Remember the infamous quote of villain financier Gordon Gekko in the movie Wall Street…back in 1987?
“I am not a destroyer of companies. I am a liberator of them! The point is, ladies and gentleman, that greed–for lack of a better word–is good. Greed is right. Greed works. Greed clarifies, cuts through, and captures the essence of the evolutionary spirit. Greed, in all of its forms–greed for life, for money, for love, knowledge–has marked the upward surge of mankind. And greed–you mark my words–will not only save Teldar Paper, but that other malfunctioning corporation called the USA”.
I guess in this context, Gekko is using “greed” to define the constant desire for more, whether someone else has it or not. He likens it to an evolutionary drive, that the need for more makes us figure out how to get it faster, more efficiently, and ultimately, easier. And that this, in turn, results in benefits to everyone.
This is clearly a very particular definition of greed, and if you look at it from that perspective, it is indeed “good” in that it is a simple motivator that derives benefits beyond the individual actor. In essence, it’s an “ends justify the means” argument.
Though this was quoted over two decades ago in one of the most controversial Hollywood movies ever, it resonates more than ever today… The only difference is that it is occurring at a much bigger scale.
So what do you make of it? Is greed good?
I guess as with any question like this, we need to start with the word “good.”
It is a fault of our language that “good” is most often used in an unqualified way. This is a symptom of our natural preference for dualistic thought. So what does unqualified ‘good’ mean?
Is greed good if your goal is monetary gain? Absolutely, it’s the prime motivator. Is greed good if your goal is running a successful soup kitchen? Probably not.
Is greed “good” for the goal of living a happy life? It could be, because it motivates you to improve your life in very real ways; on the other hand, there’s a fair amount of research that indicates over-attachment to material belongings draws your focus from other aspects of life that pay higher happiness dividends (personal relationships, self-improvement, etc).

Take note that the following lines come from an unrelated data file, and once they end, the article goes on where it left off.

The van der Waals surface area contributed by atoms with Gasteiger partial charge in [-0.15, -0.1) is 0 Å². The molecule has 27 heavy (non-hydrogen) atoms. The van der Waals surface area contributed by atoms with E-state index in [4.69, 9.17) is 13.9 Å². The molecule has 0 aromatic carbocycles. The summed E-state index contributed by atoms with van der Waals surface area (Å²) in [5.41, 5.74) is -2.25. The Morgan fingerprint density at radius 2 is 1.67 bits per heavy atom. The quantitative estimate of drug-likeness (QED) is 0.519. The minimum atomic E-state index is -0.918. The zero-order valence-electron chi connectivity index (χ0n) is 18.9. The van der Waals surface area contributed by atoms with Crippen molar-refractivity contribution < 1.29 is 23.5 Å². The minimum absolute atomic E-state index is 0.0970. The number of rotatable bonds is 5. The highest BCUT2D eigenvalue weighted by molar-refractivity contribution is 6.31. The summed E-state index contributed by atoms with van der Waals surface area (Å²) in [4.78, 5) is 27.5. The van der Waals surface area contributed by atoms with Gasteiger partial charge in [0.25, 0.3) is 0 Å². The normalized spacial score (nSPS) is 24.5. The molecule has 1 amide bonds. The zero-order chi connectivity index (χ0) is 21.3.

Is greed “good” for the goal of improving society? I doubt it. I suppose it could motivate you to amass more resources, which you could then apply to humanitarian causes, but a very greedy person would probably also be unlikely to part with it.
Another way to use the unqualified “good” is as a sort of estimated sum of how effective greed is for helping you meet each of your goals, weighted by priority. Let’s call this the “all-in-all” meaning.
So, is greed “good” in the all-in-all sense? Will greed help you live a happier life?
From a wide-scope approach, it might be said that an economy of greedy people is an economy of motivated, productive workers. This might be true, to a certain extent. However, a society of extremely greedy people would mean a society of very stingy people; I doubt a country of greedy financiers, sitting on their money would lead to a robust, healthy economy.
But this is all about your average person. Aberrations exist. What if you’re not like most people? What if poverty starvation is a serious possibility in your life? Well then yes, greed would be a good thing to have. What if material wealth is the big thing that makes you happy? The only thing that makes you happy? What if greed is your only motivator, the only thing that gets you out of bed and drives you to accomplish? Then yes, having greed would be good in relation to your goals. You might get better results though from examining your priorities and possibly changing your goals.
So in general, I would say that a little greed is good; it’s nature’s way of getting you to take care of your self-interests. It’s also one of the major forces that keep societies progressing past the survival point. Too much greed though poisons you. There are countless examples of callous damage done to the world by the business community, and the only cause we can point to is human greed.
Bottom Line: I believe greed is ‘good’ only to the extent that it can be channeled productively. Most of modern greed leads to people skimming money off of the productive and creative members of society; it results in many people with enormous intelligence and capability dedicating their lives to essentially worthless endeavors (such as predicting minor movements in stocks, bonds, currencies, etc.). It also leads to frivolous lawsuits, ‘gaming the system’, overcharging and overbilling, etc. It also leads individuals to steal and engage in other criminal activities. Greed – when it leads one to invent, create, increase productivity, work harder, etc. can be good. But it doesn’t always or even rarely has that effect.
I have no problem with people that amass large amounts of wealth — but if it pools up, it leads to problems. Wealth, like water, needs to move. Ideally that motion through society will be generated by the heavenly virtue that is classically contrasted with the deadly sin of greed.
Share your thoughts…